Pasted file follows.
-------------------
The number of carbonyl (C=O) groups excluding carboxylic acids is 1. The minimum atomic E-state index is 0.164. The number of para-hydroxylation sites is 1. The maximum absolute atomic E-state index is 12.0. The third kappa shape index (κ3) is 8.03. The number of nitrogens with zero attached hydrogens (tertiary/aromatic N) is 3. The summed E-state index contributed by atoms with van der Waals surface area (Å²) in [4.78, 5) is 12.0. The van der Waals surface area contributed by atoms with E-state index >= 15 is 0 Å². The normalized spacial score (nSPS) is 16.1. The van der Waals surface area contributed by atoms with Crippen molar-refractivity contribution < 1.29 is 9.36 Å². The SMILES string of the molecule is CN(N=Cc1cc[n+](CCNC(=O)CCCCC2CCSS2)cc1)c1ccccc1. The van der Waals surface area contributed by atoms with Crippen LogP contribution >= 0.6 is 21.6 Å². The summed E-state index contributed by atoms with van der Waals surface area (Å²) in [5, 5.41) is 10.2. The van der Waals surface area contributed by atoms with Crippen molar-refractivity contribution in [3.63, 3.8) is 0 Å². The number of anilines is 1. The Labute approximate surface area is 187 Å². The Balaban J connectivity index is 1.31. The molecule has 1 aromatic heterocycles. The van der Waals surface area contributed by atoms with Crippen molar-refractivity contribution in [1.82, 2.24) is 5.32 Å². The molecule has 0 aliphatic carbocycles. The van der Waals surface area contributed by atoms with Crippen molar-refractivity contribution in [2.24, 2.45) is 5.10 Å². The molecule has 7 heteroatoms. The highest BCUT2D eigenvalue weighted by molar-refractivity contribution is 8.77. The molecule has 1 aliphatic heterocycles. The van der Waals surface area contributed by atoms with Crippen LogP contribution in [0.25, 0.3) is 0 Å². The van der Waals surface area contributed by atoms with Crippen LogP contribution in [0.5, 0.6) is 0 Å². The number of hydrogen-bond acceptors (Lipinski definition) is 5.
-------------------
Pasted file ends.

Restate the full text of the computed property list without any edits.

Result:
The number of carbonyl (C=O) groups excluding carboxylic acids is 1. The minimum atomic E-state index is 0.164. The number of para-hydroxylation sites is 1. The maximum absolute atomic E-state index is 12.0. The third kappa shape index (κ3) is 8.03. The number of nitrogens with zero attached hydrogens (tertiary/aromatic N) is 3. The summed E-state index contributed by atoms with van der Waals surface area (Å²) in [4.78, 5) is 12.0. The van der Waals surface area contributed by atoms with E-state index >= 15 is 0 Å². The normalized spacial score (nSPS) is 16.1. The van der Waals surface area contributed by atoms with Crippen molar-refractivity contribution < 1.29 is 9.36 Å². The SMILES string of the molecule is CN(N=Cc1cc[n+](CCNC(=O)CCCCC2CCSS2)cc1)c1ccccc1. The van der Waals surface area contributed by atoms with Crippen LogP contribution >= 0.6 is 21.6 Å². The summed E-state index contributed by atoms with van der Waals surface area (Å²) in [5, 5.41) is 10.2. The van der Waals surface area contributed by atoms with Crippen molar-refractivity contribution in [3.63, 3.8) is 0 Å². The number of anilines is 1. The Labute approximate surface area is 187 Å². The Balaban J connectivity index is 1.31. The molecule has 1 aromatic heterocycles. The van der Waals surface area contributed by atoms with Crippen molar-refractivity contribution in [1.82, 2.24) is 5.32 Å². The molecule has 0 aliphatic carbocycles. The van der Waals surface area contributed by atoms with Crippen molar-refractivity contribution in [2.24, 2.45) is 5.10 Å². The molecule has 7 heteroatoms. The highest BCUT2D eigenvalue weighted by molar-refractivity contribution is 8.77. The molecule has 1 aliphatic heterocycles. The van der Waals surface area contributed by atoms with Crippen LogP contribution in [0.25, 0.3) is 0 Å². The van der Waals surface area contributed by atoms with Crippen LogP contribution in [0.5, 0.6) is 0 Å². The number of hydrogen-bond acceptors (Lipinski definition) is 5.